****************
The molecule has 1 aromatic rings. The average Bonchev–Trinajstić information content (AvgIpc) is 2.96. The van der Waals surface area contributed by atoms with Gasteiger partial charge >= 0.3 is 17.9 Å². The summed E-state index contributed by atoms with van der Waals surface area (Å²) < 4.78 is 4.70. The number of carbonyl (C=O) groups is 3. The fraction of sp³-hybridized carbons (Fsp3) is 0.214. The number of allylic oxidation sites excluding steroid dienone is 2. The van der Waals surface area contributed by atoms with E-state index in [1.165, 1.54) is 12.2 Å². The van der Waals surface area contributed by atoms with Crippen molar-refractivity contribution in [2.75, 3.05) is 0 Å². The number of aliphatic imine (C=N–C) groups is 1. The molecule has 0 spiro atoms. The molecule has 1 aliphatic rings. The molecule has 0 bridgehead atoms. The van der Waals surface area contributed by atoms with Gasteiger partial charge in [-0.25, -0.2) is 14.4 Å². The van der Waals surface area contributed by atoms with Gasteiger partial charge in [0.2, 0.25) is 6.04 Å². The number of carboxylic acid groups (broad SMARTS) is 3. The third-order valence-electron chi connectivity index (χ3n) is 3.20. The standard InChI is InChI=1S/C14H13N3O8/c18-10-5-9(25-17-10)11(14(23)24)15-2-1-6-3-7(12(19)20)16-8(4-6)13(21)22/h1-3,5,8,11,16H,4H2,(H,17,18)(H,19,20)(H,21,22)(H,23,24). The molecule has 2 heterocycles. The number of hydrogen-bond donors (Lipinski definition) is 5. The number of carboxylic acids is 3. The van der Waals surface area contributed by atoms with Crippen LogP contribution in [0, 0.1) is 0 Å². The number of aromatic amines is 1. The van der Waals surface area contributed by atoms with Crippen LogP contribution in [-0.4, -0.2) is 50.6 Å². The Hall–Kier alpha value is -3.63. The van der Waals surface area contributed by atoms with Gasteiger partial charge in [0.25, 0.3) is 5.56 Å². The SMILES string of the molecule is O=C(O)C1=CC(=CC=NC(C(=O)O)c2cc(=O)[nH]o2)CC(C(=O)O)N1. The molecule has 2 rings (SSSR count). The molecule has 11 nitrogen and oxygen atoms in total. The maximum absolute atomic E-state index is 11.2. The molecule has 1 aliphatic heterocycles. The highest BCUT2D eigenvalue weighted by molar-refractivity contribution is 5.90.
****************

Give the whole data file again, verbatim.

The molecule has 1 aromatic rings. The average Bonchev–Trinajstić information content (AvgIpc) is 2.96. The van der Waals surface area contributed by atoms with Gasteiger partial charge >= 0.3 is 17.9 Å². The summed E-state index contributed by atoms with van der Waals surface area (Å²) < 4.78 is 4.70. The number of carbonyl (C=O) groups is 3. The fraction of sp³-hybridized carbons (Fsp3) is 0.214. The number of allylic oxidation sites excluding steroid dienone is 2. The van der Waals surface area contributed by atoms with E-state index in [1.165, 1.54) is 12.2 Å². The van der Waals surface area contributed by atoms with Crippen molar-refractivity contribution in [2.75, 3.05) is 0 Å². The number of aliphatic imine (C=N–C) groups is 1. The molecule has 0 spiro atoms. The molecule has 1 aliphatic rings. The molecule has 0 bridgehead atoms. The van der Waals surface area contributed by atoms with Gasteiger partial charge in [-0.25, -0.2) is 14.4 Å². The van der Waals surface area contributed by atoms with Gasteiger partial charge in [0.2, 0.25) is 6.04 Å². The number of carboxylic acid groups (broad SMARTS) is 3. The third-order valence-electron chi connectivity index (χ3n) is 3.20. The standard InChI is InChI=1S/C14H13N3O8/c18-10-5-9(25-17-10)11(14(23)24)15-2-1-6-3-7(12(19)20)16-8(4-6)13(21)22/h1-3,5,8,11,16H,4H2,(H,17,18)(H,19,20)(H,21,22)(H,23,24). The molecule has 2 heterocycles. The number of hydrogen-bond donors (Lipinski definition) is 5. The number of carboxylic acids is 3. The van der Waals surface area contributed by atoms with Crippen LogP contribution in [0, 0.1) is 0 Å². The number of aromatic amines is 1. The van der Waals surface area contributed by atoms with Crippen LogP contribution in [-0.4, -0.2) is 50.6 Å². The Hall–Kier alpha value is -3.63. The van der Waals surface area contributed by atoms with Gasteiger partial charge in [0.25, 0.3) is 5.56 Å². The SMILES string of the molecule is O=C(O)C1=CC(=CC=NC(C(=O)O)c2cc(=O)[nH]o2)CC(C(=O)O)N1. The molecule has 2 rings (SSSR count). The molecule has 11 nitrogen and oxygen atoms in total. The maximum absolute atomic E-state index is 11.2. The molecule has 1 aliphatic heterocycles. The highest BCUT2D eigenvalue weighted by molar-refractivity contribution is 5.90.